The recriminations continued: Israeli voices were incandescent with rage when Ukraine offered Golan nul points - and gave 10 to Ireland, whose at least verbal protest against Israel’s genocidal assault on Gaza has been a minor bright spot in a generally bleak western political scene for all those in solidarity with the Palestinians. (The Irish contestant, Bambie Thug, has also made some lukewarm statements supporting Israel’s exclusion.) Were not both Ukraine and Israel defending “western civilisation” from various Asiatic hordes? Where was the solidarity?

Political subplot

The politics has long been a fun sub-plot of this event. Towards the end of his life, Terry Wogan - who compered Eurovision for the BBC for many years - became notoriously sulky at the way that, for example, the Balkan countries tended to vote for each other. (Some wondered, acerbically, whether Wogan would prefer that the Balkan countries revert to their previous levels of diplomatic relations.) Russia has been effectively excluded from participation since its invasion of Ukraine.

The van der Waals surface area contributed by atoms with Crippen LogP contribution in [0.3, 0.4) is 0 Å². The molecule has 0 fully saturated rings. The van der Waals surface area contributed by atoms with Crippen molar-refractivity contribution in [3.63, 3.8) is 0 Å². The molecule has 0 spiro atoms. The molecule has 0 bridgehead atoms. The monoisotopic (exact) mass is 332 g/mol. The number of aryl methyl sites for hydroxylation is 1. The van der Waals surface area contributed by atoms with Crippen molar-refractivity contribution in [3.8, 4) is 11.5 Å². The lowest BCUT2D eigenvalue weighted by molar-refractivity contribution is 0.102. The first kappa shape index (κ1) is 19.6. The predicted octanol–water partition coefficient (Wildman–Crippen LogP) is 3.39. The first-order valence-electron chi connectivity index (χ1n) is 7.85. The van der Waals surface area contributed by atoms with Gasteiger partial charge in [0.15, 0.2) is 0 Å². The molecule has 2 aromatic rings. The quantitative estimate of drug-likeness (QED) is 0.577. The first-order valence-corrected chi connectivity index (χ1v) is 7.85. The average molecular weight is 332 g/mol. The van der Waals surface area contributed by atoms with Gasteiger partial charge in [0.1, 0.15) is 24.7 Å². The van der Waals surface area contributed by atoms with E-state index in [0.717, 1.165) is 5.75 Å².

What, exactly, is worth fighting for here? Whatever else it is, Eurovision has never been mistaken for a titanic contest between great artists (something Wagner might make an opera about). The first edition I have any great memory of is that of 1996, when the British entry was by the (Australian) singer Gina G, a cheerful Euro-dance number typical of mid-90s chart trash, which I was convinced was going to win, because I was a rather Whiggish nine-year-old and I thought its use of computers and synths simply made it more advanced than the competition. The voters disagreed, and chose an Austrian piano-playing soul singer by the name of George Nussbaumer. As far as I am aware, Nussbaumer’s subsequent career never took him to the stratosphere, still less outside the German-speaking areas of central Europe. (Gina G had a few hit singles in Britain, and is now an also-ran on the 90s nostalgia circuit.)